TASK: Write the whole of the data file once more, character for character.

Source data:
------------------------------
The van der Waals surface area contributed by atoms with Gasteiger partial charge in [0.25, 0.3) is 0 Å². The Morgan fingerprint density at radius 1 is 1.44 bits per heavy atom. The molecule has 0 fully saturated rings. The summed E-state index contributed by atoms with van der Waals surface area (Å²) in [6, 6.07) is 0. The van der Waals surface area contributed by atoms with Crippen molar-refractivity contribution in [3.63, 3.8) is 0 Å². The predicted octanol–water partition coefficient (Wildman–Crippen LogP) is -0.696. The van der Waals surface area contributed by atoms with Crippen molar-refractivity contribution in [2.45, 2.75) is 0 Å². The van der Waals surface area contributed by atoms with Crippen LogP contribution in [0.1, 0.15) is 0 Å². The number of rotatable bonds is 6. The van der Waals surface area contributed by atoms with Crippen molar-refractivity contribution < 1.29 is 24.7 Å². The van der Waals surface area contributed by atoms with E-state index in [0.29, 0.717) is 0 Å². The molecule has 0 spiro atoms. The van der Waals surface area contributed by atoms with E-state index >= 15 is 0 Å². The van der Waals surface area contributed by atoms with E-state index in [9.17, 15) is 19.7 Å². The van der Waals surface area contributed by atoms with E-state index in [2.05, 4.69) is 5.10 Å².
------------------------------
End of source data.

The van der Waals surface area contributed by atoms with Gasteiger partial charge in [0.25, 0.3) is 0 Å². The Morgan fingerprint density at radius 1 is 1.44 bits per heavy atom. The molecule has 0 fully saturated rings. The summed E-state index contributed by atoms with van der Waals surface area (Å²) in [6, 6.07) is 0. The van der Waals surface area contributed by atoms with Crippen molar-refractivity contribution in [3.63, 3.8) is 0 Å². The predicted octanol–water partition coefficient (Wildman–Crippen LogP) is -0.696. The van der Waals surface area contributed by atoms with Crippen molar-refractivity contribution in [2.45, 2.75) is 0 Å². The van der Waals surface area contributed by atoms with Crippen LogP contribution in [0.1, 0.15) is 0 Å². The number of rotatable bonds is 6. The van der Waals surface area contributed by atoms with Crippen molar-refractivity contribution < 1.29 is 24.7 Å². The van der Waals surface area contributed by atoms with E-state index in [0.29, 0.717) is 0 Å². The molecule has 0 spiro atoms. The van der Waals surface area contributed by atoms with E-state index >= 15 is 0 Å². The van der Waals surface area contributed by atoms with E-state index in [9.17, 15) is 19.7 Å². The van der Waals surface area contributed by atoms with E-state index in [2.05, 4.69) is 5.10 Å².